Report: NOVA Earth from Space Documentary
Aired on February 13 2013, the PBS documentary titled ‘Earth from Space’ explores how the view of the earth has been revolutionized through satellites and spacecrafts. While there have been many occurrences that advance the fact that the earth is part of a larger interconnected universe, the PBS documentary sheds more light on this area. The two hour documentary shows how individual ecosystems and climates are part of the larger unit, and this has been made possible through satellite technology that enables a closer study of climate and geology. Through the satellites, the scientists have been able to follow dust storms from Africa as they influence weather events in North America. The documentary is divided into four different sections as discussed in the report that follows.
Antarctica and the plankton blooms
The first section of the documentary focuses on satellite images around the Antarctica in a period of one year. The narrator explains that the images being depicted were collected over a course of one year where the Antarctica in summer is the size of one and half times the size of the United States. During winter, the size increases and the Antarctica grows to the size of Africa. While the ice formation is only within the Antarctica, the narrator notes that its impact is widespread throughout the planet. In understanding the extent of the impact of the Antarctica ice, is by studying the power of ice in the Weddell Sea. The ice and gale causes the seawater to freeze where tiny microscopic crystals start growing and knitting themselves together. The crystals expel salt in the water as they bond, where the salt then forms brine that sinks downwards (PBS, 2013). More than two hundred billion tons of ice is formed every year in the Weddell Sea and releases trillions of tons of brine. In shedding insight on where all the brine ends up, the scientists use Jason, a satellite that is jointly operated by the French Space Agency and NASA. According to the narrator, Jason uses radar signals that are bounced off the ocean’s surface to measure its height while also revealing the shape of the seafloor.
Jason has provided the researchers with the ability to measure the sea surface in accurately mapping out submarine bathymetry. The narrator notes that Jason has high precision that it has the ability to detect very minor changes in the sea level by measuring the valleys and peaks of the terrain on the sea floor. Through the documentary, the viewer is able to understand just how much change the Jason satellite has brought to research and science activities. As David Adamec notes in the documentary, the satellite is 500 miles up in space and yet its accuracy is less than half of an inch. In further explaining what this accuracy means, Adamec notes that it is similar to placing an instrument in Washington DC and looking at a crowd’s toes in Boston. With such capabilities, the science and research areas have been revolutionized by this technology that is easing the ability to observe different attributes of the planet and its greater ecosystem.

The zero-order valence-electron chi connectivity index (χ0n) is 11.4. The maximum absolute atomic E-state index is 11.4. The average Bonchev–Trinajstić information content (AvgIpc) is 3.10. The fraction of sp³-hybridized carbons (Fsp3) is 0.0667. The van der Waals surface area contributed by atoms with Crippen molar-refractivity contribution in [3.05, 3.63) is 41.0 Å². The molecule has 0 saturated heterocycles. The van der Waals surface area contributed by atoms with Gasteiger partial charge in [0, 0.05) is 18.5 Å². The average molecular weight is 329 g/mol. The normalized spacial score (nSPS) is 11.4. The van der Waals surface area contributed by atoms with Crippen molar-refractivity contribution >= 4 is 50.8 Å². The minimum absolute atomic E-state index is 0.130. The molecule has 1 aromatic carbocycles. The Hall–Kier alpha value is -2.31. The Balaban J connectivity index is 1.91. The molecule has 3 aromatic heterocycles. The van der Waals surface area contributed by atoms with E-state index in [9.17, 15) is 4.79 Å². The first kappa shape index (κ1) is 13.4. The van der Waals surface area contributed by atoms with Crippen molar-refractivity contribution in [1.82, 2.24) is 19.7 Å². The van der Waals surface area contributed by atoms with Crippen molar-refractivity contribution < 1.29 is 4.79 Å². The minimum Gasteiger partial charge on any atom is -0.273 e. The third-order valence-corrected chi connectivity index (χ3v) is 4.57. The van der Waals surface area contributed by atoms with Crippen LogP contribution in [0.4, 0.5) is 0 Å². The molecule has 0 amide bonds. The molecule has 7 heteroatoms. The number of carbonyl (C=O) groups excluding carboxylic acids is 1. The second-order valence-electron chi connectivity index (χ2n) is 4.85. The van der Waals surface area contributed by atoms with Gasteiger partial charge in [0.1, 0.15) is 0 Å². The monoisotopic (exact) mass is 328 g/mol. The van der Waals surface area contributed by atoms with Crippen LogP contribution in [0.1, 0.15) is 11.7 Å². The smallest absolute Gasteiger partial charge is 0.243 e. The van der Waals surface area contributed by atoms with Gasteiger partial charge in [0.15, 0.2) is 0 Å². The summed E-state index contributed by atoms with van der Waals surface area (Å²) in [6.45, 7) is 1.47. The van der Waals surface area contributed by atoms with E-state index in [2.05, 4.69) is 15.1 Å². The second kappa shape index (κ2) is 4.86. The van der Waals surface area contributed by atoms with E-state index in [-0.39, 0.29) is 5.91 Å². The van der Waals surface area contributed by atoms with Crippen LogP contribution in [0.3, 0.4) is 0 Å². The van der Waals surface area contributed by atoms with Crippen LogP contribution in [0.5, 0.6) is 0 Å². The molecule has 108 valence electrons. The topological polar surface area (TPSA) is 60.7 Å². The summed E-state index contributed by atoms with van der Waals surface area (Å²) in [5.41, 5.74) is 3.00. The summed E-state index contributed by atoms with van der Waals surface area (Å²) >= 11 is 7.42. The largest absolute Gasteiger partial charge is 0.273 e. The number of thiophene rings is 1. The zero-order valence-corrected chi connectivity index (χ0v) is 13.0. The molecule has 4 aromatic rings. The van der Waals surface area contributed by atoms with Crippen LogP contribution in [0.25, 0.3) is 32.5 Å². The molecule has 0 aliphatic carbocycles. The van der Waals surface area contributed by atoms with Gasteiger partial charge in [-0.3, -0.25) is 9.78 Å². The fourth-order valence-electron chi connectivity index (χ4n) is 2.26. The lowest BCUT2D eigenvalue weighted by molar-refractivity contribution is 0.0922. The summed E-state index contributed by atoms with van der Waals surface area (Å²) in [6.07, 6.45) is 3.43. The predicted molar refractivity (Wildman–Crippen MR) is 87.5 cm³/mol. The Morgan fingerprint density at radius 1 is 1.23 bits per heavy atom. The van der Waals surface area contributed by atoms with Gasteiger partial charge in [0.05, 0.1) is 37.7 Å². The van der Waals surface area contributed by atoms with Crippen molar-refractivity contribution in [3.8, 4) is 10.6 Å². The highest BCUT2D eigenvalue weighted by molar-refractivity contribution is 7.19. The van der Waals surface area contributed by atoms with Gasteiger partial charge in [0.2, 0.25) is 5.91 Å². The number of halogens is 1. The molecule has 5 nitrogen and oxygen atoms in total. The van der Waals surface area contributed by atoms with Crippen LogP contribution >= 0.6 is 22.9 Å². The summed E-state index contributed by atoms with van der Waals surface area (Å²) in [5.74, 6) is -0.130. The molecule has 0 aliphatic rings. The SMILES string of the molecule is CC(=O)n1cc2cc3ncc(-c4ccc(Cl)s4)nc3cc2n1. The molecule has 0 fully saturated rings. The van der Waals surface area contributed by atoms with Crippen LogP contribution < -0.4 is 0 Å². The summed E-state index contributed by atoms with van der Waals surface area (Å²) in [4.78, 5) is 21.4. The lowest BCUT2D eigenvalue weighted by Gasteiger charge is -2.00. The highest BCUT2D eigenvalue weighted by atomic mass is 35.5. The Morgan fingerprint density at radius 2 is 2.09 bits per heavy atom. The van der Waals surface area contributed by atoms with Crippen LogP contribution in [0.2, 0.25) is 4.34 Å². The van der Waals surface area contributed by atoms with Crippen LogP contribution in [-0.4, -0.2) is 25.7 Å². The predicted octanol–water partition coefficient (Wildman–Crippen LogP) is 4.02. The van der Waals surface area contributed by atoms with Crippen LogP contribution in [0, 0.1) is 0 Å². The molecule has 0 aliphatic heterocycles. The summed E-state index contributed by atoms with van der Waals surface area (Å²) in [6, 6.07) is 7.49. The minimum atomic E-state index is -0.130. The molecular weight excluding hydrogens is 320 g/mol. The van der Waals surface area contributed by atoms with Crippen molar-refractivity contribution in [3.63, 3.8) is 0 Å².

In following up with the journey of the brine at the Weddell Sea, the video shows how the data from the satellite allows scientists to map three dimensional images of the ocean floor at the Weddell Sea. The three dimensional map of the ocean floor reveals vast chasm off the continental shelf of the Antarctica that is two miles deep and the descent of the brine into the ocean is followed where it eventually falls off this shelf (PBS, 2013). In further showing the development of technology allowing researchers to track and collect data, the video reveals the presence of other sensors that are attached to the sea floor and that allow the researchers to track the brine as it flows and sinks. The two sets of instruments which are the satellite and the sensors on the ocean floor allow the collection of data that when combined reveals the real nature of the ocean while also enabling the scientists to track the dense brine. From the data analysis from the two sets of instruments, scientists are able to reconstruct the journey of the dense brine from the Weddell Sea through the Antarctic continental shelf and into a two mile deep abyss on the ocean floor where it takes hundreds of years for it to resurface. Although scientists are yet to discover what happens next to the brine, computer animation has helped see the action of the undersea current where there is an endless loop of a worldwide circulation system (PBS, 2013).